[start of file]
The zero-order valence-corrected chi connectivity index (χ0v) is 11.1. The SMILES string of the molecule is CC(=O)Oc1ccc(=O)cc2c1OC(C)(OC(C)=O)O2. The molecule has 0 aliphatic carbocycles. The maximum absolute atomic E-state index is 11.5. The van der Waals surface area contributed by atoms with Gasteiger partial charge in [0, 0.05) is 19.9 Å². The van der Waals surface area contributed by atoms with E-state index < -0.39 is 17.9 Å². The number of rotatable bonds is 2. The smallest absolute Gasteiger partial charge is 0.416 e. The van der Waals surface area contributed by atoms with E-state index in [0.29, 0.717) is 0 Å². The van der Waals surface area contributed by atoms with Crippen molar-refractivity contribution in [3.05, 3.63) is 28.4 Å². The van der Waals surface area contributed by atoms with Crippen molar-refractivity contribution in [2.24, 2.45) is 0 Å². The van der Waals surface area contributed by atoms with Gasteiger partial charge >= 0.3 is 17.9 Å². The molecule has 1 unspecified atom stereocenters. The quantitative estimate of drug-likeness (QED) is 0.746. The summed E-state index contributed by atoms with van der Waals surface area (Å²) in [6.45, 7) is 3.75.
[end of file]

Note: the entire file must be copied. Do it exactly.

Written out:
The zero-order valence-corrected chi connectivity index (χ0v) is 11.1. The SMILES string of the molecule is CC(=O)Oc1ccc(=O)cc2c1OC(C)(OC(C)=O)O2. The molecule has 0 aliphatic carbocycles. The maximum absolute atomic E-state index is 11.5. The van der Waals surface area contributed by atoms with Gasteiger partial charge in [0, 0.05) is 19.9 Å². The van der Waals surface area contributed by atoms with E-state index < -0.39 is 17.9 Å². The number of rotatable bonds is 2. The smallest absolute Gasteiger partial charge is 0.416 e. The van der Waals surface area contributed by atoms with E-state index in [0.29, 0.717) is 0 Å². The van der Waals surface area contributed by atoms with Crippen molar-refractivity contribution in [3.05, 3.63) is 28.4 Å². The van der Waals surface area contributed by atoms with Crippen molar-refractivity contribution in [2.24, 2.45) is 0 Å². The van der Waals surface area contributed by atoms with Gasteiger partial charge >= 0.3 is 17.9 Å². The molecule has 1 unspecified atom stereocenters. The quantitative estimate of drug-likeness (QED) is 0.746. The summed E-state index contributed by atoms with van der Waals surface area (Å²) in [6.45, 7) is 3.75.